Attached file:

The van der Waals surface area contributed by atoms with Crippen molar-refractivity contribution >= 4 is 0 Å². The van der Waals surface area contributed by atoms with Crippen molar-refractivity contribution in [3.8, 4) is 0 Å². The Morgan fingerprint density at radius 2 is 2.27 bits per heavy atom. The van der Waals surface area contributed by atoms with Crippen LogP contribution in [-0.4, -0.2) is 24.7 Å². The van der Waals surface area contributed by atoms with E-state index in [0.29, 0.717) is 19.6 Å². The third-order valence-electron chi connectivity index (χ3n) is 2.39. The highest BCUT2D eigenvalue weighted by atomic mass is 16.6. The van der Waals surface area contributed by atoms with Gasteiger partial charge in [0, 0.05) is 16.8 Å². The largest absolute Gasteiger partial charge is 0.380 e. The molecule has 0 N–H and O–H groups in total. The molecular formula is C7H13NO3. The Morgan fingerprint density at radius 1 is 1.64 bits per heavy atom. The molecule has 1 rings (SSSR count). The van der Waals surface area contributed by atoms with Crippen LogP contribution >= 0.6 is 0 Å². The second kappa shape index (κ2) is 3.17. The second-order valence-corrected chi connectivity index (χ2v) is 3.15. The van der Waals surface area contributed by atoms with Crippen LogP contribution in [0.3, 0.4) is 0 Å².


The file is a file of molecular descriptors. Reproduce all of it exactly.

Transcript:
The van der Waals surface area contributed by atoms with Crippen molar-refractivity contribution >= 4 is 0 Å². The van der Waals surface area contributed by atoms with Crippen molar-refractivity contribution in [3.8, 4) is 0 Å². The Morgan fingerprint density at radius 2 is 2.27 bits per heavy atom. The van der Waals surface area contributed by atoms with Crippen LogP contribution in [-0.4, -0.2) is 24.7 Å². The van der Waals surface area contributed by atoms with E-state index in [0.29, 0.717) is 19.6 Å². The third-order valence-electron chi connectivity index (χ3n) is 2.39. The highest BCUT2D eigenvalue weighted by atomic mass is 16.6. The van der Waals surface area contributed by atoms with Gasteiger partial charge in [0, 0.05) is 16.8 Å². The largest absolute Gasteiger partial charge is 0.380 e. The molecule has 0 N–H and O–H groups in total. The molecular formula is C7H13NO3. The Morgan fingerprint density at radius 1 is 1.64 bits per heavy atom. The molecule has 1 rings (SSSR count). The van der Waals surface area contributed by atoms with Crippen LogP contribution >= 0.6 is 0 Å². The second kappa shape index (κ2) is 3.17. The second-order valence-corrected chi connectivity index (χ2v) is 3.15. The van der Waals surface area contributed by atoms with Crippen LogP contribution in [0.3, 0.4) is 0 Å².